February 05, 2007 (the date of publication in Russian)
SUCCESS OR IMMORTALITY?
Will the newly introduced Day of Heroes return respect for heroism to the Russian society?
The Russian State Duma's decision to introduce a new national holiday, the Day of Heroes, has aroused neither debate nor discussions. Even the politically biased community which winds up each time when November 4, the recently invented Day of the Nation’s Unity, is discussed, has displayed no interest to the new holiday which is to be celebrated on December 9.
If you ask a passer-by to tell you who is Filipp Kirkorov or Ksenia Sobchak, you will definitely get a lot of emotional (negative or positive) response on those pop stars. However, if you inquire about Alexander Sergeyev, Timur Sarazetdinov, or Alexei Shiryaev, your collocutor would most certainly get puzzled. The last three are Heroes of Russia. From 400 persons who deserved the highest official honor from the nation, one third was rewarded post mortem.
Alexander Sergeyev, Major of the Interior Forces, perished during a riot in the Penitentiary №5 in June 1994. As the commander of a platoon, he was the first to intervene in the room where the criminals were keeping hostages. He killed one of them, while another seized a grenade, hiding behind the back of a female hostage. Sergeyev was forced to wrestle, and the woman was released. Still, the grenade burst in the hands of the criminal, lethally injuring both him and Major Sergeyev.
Captain Sirazetdinov, who had earlier deserved many awards for courage, was killed during the battle against the Chechen paramilitary near Komsomolskoye village, the hardest battle of the second Chechen war. He saved the commander of his detachment, shielding him with his body.
Lieutenant Alexei Shiryaev was killed in the same battle. Without hesitation, he threw himself at the enemy grenade to save his comrades.
Any schoolchild, regardless from views, is always ready to tell you an array of names of oligarchs, members of the self-styled Cinema Academy, or participants of Home 2 TV show. If you ask him to tell a single name from the crew of the sunken Kursk submarine, or persons who bravely protected civilians from terrorists, he would mention – in the best case – only the last name of Dr. Leonid Roshal, who mediated with the terrorist gang during the capture of the Moscow theatre in October 2002, during the Nord Ost musical performance. The names of heroes are available if one really intends to find them, but they are not on the surface of mass media. TV air, as well as papers, neglects them. So, in order to learn more or at least something about a particular hero, one needs a special effort.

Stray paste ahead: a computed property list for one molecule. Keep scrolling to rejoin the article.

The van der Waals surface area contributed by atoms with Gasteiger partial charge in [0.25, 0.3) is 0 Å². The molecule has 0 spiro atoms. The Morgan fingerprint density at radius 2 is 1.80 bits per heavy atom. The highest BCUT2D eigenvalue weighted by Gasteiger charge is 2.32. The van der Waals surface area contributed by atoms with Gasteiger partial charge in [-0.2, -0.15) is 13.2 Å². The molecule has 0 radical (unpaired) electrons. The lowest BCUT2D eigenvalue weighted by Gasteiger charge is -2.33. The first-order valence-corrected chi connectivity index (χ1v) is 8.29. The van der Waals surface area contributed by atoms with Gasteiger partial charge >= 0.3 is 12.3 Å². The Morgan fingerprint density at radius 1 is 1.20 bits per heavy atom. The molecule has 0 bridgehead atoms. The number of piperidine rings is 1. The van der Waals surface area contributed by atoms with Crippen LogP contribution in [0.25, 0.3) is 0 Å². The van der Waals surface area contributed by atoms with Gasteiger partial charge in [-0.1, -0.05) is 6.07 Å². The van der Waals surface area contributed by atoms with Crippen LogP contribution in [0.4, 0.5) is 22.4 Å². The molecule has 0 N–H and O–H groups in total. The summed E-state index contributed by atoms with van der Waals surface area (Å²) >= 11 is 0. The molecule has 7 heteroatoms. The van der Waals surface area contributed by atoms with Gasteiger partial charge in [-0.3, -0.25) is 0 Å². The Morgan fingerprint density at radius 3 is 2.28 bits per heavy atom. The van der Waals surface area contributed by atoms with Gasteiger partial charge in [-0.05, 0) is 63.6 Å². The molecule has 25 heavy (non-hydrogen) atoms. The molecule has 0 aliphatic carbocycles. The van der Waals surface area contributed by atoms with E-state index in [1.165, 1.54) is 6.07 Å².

Heroic deeds seem to be staying beyond the sphere of vital interests of the society – and therefore, the health of this society raises doubts. A cult of a hero is one of those elements of contemporary sentience, which has not undergone essential changes throughout millenniums, its efficiency never being questioned – certainly, in nations really concerned of the memory of the fathers, as well as of the posterity. The best examples are the United States, countries of Latin America, or France.
Veneration of war heroes dates back to the times of ancient Hellas. Unlike the cult of the dead, the honor to the heroes not just guaranteed benevolence from ancestors but associated the living society with the Divine. A heroic deed, as an expression of free will, equalized the hero to a celestial, and therefore, his veneration served as a sensing element of morality. The cult of a hero associated the Divine with public morality and social order, serving as the most perfect fulcrum of social activity. Each free citizen, in his potential, was regarded as a hero. Neither the democratic city state of Sparta nor the oligarchic rule of the Athens nor the Macedonian monarchy could exist without the cult of a hero.